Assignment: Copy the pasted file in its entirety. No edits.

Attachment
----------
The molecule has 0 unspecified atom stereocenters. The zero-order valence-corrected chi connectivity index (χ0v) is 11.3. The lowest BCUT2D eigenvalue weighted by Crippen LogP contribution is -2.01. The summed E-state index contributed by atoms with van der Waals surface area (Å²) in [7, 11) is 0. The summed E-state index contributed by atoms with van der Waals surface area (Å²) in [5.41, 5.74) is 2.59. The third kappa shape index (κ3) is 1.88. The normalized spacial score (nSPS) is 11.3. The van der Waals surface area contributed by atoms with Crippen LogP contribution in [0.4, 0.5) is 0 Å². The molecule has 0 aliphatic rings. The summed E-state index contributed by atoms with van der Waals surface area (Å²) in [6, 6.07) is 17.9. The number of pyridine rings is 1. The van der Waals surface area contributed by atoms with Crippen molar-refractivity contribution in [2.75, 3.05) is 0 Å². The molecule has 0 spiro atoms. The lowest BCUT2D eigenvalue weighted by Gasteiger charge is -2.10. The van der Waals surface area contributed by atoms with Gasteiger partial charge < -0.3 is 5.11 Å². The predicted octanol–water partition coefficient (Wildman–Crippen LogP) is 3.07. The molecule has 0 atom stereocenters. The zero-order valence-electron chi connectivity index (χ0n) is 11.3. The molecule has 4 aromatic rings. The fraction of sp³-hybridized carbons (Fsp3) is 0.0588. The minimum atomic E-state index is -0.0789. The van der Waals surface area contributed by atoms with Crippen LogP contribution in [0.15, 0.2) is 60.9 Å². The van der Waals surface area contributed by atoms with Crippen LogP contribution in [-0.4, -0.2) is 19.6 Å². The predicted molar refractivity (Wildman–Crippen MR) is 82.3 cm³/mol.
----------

The molecule has 0 unspecified atom stereocenters. The zero-order valence-corrected chi connectivity index (χ0v) is 11.3. The lowest BCUT2D eigenvalue weighted by Crippen LogP contribution is -2.01. The summed E-state index contributed by atoms with van der Waals surface area (Å²) in [7, 11) is 0. The summed E-state index contributed by atoms with van der Waals surface area (Å²) in [5.41, 5.74) is 2.59. The third kappa shape index (κ3) is 1.88. The normalized spacial score (nSPS) is 11.3. The van der Waals surface area contributed by atoms with Crippen LogP contribution in [0.4, 0.5) is 0 Å². The molecule has 0 aliphatic rings. The summed E-state index contributed by atoms with van der Waals surface area (Å²) in [6, 6.07) is 17.9. The number of pyridine rings is 1. The van der Waals surface area contributed by atoms with Crippen molar-refractivity contribution in [2.75, 3.05) is 0 Å². The molecule has 0 spiro atoms. The lowest BCUT2D eigenvalue weighted by Gasteiger charge is -2.10. The van der Waals surface area contributed by atoms with Gasteiger partial charge < -0.3 is 5.11 Å². The predicted octanol–water partition coefficient (Wildman–Crippen LogP) is 3.07. The molecule has 0 atom stereocenters. The zero-order valence-electron chi connectivity index (χ0n) is 11.3. The molecule has 4 aromatic rings. The fraction of sp³-hybridized carbons (Fsp3) is 0.0588. The minimum atomic E-state index is -0.0789. The van der Waals surface area contributed by atoms with Crippen LogP contribution in [0.15, 0.2) is 60.9 Å². The van der Waals surface area contributed by atoms with Crippen LogP contribution in [-0.4, -0.2) is 19.6 Å². The predicted molar refractivity (Wildman–Crippen MR) is 82.3 cm³/mol.